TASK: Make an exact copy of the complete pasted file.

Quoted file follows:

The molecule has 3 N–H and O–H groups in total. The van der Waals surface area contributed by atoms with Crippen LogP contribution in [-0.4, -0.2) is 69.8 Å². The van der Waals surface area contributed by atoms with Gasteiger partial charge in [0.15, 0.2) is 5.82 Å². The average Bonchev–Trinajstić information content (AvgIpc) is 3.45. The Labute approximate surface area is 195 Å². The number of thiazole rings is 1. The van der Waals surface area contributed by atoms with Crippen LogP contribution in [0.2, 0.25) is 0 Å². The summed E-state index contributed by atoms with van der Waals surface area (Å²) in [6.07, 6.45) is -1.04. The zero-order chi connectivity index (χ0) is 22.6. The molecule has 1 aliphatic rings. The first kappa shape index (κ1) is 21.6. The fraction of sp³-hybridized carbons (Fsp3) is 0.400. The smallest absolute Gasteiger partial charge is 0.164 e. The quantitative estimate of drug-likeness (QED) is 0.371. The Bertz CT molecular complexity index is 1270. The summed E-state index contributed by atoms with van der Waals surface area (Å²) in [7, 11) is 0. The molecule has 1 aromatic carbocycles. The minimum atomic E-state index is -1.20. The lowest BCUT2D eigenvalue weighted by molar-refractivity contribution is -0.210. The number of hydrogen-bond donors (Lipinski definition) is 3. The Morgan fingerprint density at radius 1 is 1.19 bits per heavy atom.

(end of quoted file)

The molecule has 3 N–H and O–H groups in total. The van der Waals surface area contributed by atoms with Crippen LogP contribution in [-0.4, -0.2) is 69.8 Å². The van der Waals surface area contributed by atoms with Gasteiger partial charge in [0.15, 0.2) is 5.82 Å². The average Bonchev–Trinajstić information content (AvgIpc) is 3.45. The Labute approximate surface area is 195 Å². The number of thiazole rings is 1. The van der Waals surface area contributed by atoms with Crippen LogP contribution in [0.2, 0.25) is 0 Å². The summed E-state index contributed by atoms with van der Waals surface area (Å²) in [6.07, 6.45) is -1.04. The zero-order chi connectivity index (χ0) is 22.6. The molecule has 1 aliphatic rings. The first kappa shape index (κ1) is 21.6. The fraction of sp³-hybridized carbons (Fsp3) is 0.400. The smallest absolute Gasteiger partial charge is 0.164 e. The quantitative estimate of drug-likeness (QED) is 0.371. The Bertz CT molecular complexity index is 1270. The summed E-state index contributed by atoms with van der Waals surface area (Å²) in [7, 11) is 0. The molecule has 1 aromatic carbocycles. The minimum atomic E-state index is -1.20. The lowest BCUT2D eigenvalue weighted by molar-refractivity contribution is -0.210. The number of hydrogen-bond donors (Lipinski definition) is 3. The Morgan fingerprint density at radius 1 is 1.19 bits per heavy atom.